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This study* shows that institutions typically trade on the wrong side of anomalies. For instance, they tend to buy growth stocks and sell value stocks, thereby going directly against the value anomaly.
The study also finds that anomalous returns are concentrated primarily in stocks with institutions on the wrong side of the implied mispricing, and argues that a behavioral explanation for these results appears to be most plausible. This may seem odd because institutions are generally thought of as ‘smart’ and well aware of the decades-old anomalies literature.
On the other hand, it is also plausible because institutional money management entails agency conflicts that have been documented before to result in suboptimal portfolio decisions, such as excessive turnover and herding for reputational reasons. Moreover, if anomalous returns are a consequence of mispricing, then the most obvious source of an impact big enough to distort asset prices is the beast with the largest footprint – institutions.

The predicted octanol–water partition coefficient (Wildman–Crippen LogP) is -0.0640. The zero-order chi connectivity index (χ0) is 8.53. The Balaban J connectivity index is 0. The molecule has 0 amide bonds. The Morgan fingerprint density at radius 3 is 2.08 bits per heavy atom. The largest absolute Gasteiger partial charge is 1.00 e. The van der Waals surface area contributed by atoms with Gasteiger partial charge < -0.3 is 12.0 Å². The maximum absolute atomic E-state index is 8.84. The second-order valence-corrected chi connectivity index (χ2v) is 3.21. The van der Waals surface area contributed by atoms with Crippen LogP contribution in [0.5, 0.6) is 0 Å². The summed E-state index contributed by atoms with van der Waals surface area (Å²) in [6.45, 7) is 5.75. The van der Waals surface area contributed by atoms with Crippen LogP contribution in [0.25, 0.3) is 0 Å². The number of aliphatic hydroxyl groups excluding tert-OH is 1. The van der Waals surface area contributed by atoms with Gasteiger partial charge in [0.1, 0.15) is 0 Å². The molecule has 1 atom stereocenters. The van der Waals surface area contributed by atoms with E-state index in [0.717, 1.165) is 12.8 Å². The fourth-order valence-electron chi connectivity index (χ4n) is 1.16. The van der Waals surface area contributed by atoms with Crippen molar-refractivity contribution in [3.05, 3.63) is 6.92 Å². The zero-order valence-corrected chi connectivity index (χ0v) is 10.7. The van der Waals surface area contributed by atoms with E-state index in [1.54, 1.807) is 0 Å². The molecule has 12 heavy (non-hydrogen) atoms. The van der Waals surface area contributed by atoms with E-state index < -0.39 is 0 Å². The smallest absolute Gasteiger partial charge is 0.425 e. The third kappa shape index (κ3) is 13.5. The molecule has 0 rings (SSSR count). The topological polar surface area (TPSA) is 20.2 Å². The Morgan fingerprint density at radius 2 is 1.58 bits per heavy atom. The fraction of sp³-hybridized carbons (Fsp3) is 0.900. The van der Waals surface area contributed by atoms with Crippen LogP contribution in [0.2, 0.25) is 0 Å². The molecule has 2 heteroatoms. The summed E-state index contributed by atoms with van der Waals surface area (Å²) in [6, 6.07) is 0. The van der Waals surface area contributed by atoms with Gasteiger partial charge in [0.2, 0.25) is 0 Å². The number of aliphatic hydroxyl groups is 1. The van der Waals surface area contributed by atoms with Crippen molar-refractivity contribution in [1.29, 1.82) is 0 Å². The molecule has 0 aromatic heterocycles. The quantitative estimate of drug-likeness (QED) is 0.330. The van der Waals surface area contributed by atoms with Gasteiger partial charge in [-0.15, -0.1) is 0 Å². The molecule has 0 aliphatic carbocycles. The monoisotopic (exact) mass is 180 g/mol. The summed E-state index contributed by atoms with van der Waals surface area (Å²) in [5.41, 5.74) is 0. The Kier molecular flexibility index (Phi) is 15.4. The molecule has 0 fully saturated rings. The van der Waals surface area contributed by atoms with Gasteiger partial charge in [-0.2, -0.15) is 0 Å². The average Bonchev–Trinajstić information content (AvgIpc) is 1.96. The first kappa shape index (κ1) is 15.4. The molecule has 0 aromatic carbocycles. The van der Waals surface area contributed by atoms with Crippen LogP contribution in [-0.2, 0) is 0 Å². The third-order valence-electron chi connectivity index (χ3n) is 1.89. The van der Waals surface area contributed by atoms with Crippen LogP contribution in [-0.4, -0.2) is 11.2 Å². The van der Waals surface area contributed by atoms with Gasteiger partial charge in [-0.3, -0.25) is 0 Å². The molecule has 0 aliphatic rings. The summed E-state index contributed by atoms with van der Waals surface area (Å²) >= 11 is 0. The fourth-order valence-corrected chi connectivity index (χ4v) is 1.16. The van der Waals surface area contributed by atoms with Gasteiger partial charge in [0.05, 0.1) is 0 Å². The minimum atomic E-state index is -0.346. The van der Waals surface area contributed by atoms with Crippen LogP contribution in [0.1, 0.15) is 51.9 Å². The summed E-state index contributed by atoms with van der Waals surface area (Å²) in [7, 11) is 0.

Our researchers publish many whitepapers based on their own empirical studies; they also follow quantitative research done by others. Head of Quant Equities Research David Blitz comments on notable external papers.